In reviewing the findings and recommendation of the investigating Judge, Quezon City Executive Judge Aloysius C. Alday, Court Administrator Lorenzo Relova of this Court expresses the opinion that for conduct prejudicial to the best interest of the service, respondent Atienza should be separated from the service with prejudice to reemployment in any national or local government office or agency, and with forfeiture of retirement privileges.  The penalty recommended by the Court Administrator is thus more severe than that recommended by the investigating Judge.  However, being com­paratively new in the position when respondent committed the offense, and not having been previously charged administrative­ly, respondent may be accorded some degree of compassion and leniency.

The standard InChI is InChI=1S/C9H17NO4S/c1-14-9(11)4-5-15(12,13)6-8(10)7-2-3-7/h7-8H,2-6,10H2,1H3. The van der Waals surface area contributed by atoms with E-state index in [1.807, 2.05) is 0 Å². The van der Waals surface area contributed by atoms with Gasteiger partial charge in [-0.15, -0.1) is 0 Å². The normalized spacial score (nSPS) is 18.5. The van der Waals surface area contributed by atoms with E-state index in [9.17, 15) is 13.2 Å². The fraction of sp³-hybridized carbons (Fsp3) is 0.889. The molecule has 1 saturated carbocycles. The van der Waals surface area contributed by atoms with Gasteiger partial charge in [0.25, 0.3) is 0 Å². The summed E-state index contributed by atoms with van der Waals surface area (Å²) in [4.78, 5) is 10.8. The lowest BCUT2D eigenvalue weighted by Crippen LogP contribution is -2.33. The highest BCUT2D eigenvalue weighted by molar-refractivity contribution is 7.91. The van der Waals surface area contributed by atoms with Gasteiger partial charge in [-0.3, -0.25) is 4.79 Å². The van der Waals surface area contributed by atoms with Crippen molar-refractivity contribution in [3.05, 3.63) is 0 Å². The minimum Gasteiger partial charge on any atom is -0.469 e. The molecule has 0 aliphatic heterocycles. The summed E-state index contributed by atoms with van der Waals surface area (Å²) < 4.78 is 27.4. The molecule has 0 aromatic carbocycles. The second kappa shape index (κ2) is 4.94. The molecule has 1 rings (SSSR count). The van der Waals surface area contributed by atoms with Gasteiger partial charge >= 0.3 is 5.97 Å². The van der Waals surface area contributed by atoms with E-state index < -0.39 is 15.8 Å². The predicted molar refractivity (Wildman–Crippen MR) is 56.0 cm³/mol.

WHEREFORE, premises considered, respondent Catalino Y. Atienza, Deputy Sheriff of Quezon City, for conduct preju­dicial to the best interest of the service, is hereby consi­dered resigned from the service immediately, with prejudice to reemployment in any national or local government office or agency.

SO ORDERED.

Barredo, (Chairman), Aquino, Concepcion, Jr., and Abad Santos, JJ., concur.



[1] pp. 1-4, Rollo.

[2] p. 9, Rollo.

[3] p. 10, Rollo.

[4] pp. 36-40, Rollo.

[5] Recto vs. Racelis, Administrative Matter No. P-182, April 30, 1976, 70 SCRA 438.

[6] Smith Bell & Co. vs. Saur, 96 SCRA 667 (1980), and the cases cited therein.